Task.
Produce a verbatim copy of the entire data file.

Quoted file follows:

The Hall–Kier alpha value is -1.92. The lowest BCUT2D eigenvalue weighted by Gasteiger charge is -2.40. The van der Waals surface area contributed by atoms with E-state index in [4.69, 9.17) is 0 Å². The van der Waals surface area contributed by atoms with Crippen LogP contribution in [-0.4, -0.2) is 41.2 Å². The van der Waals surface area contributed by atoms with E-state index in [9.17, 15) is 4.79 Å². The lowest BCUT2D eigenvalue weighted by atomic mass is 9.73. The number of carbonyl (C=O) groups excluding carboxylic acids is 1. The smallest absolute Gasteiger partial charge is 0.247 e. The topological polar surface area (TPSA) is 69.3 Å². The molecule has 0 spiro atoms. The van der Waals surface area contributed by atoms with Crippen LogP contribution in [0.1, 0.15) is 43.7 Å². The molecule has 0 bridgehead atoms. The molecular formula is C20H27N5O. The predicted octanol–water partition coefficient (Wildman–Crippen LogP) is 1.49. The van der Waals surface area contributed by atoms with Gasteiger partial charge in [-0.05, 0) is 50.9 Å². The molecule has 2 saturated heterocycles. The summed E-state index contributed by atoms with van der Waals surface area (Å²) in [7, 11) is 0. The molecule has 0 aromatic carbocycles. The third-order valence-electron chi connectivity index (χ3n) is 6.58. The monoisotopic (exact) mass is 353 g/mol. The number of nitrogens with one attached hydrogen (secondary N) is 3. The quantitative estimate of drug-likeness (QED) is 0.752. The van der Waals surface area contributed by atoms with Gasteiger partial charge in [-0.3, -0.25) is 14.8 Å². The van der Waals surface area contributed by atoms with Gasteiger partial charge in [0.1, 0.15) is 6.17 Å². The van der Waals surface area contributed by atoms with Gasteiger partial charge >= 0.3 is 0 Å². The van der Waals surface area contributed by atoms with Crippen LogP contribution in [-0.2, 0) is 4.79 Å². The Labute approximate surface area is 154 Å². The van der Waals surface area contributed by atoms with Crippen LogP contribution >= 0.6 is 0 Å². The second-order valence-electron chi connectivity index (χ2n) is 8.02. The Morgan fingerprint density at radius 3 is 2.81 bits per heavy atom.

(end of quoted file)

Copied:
The Hall–Kier alpha value is -1.92. The lowest BCUT2D eigenvalue weighted by Gasteiger charge is -2.40. The van der Waals surface area contributed by atoms with E-state index in [4.69, 9.17) is 0 Å². The van der Waals surface area contributed by atoms with Crippen LogP contribution in [-0.4, -0.2) is 41.2 Å². The van der Waals surface area contributed by atoms with E-state index in [9.17, 15) is 4.79 Å². The lowest BCUT2D eigenvalue weighted by atomic mass is 9.73. The number of carbonyl (C=O) groups excluding carboxylic acids is 1. The smallest absolute Gasteiger partial charge is 0.247 e. The topological polar surface area (TPSA) is 69.3 Å². The molecule has 0 spiro atoms. The van der Waals surface area contributed by atoms with Crippen LogP contribution in [0.1, 0.15) is 43.7 Å². The molecule has 0 bridgehead atoms. The molecular formula is C20H27N5O. The predicted octanol–water partition coefficient (Wildman–Crippen LogP) is 1.49. The van der Waals surface area contributed by atoms with Gasteiger partial charge in [-0.05, 0) is 50.9 Å². The molecule has 2 saturated heterocycles. The summed E-state index contributed by atoms with van der Waals surface area (Å²) in [7, 11) is 0. The molecule has 0 aromatic carbocycles. The third-order valence-electron chi connectivity index (χ3n) is 6.58. The monoisotopic (exact) mass is 353 g/mol. The number of nitrogens with one attached hydrogen (secondary N) is 3. The quantitative estimate of drug-likeness (QED) is 0.752. The van der Waals surface area contributed by atoms with Gasteiger partial charge in [-0.3, -0.25) is 14.8 Å². The van der Waals surface area contributed by atoms with Gasteiger partial charge in [0.1, 0.15) is 6.17 Å². The van der Waals surface area contributed by atoms with Gasteiger partial charge >= 0.3 is 0 Å². The van der Waals surface area contributed by atoms with Crippen LogP contribution in [-0.2, 0) is 4.79 Å². The Labute approximate surface area is 154 Å². The van der Waals surface area contributed by atoms with Crippen LogP contribution >= 0.6 is 0 Å². The second-order valence-electron chi connectivity index (χ2n) is 8.02. The Morgan fingerprint density at radius 3 is 2.81 bits per heavy atom.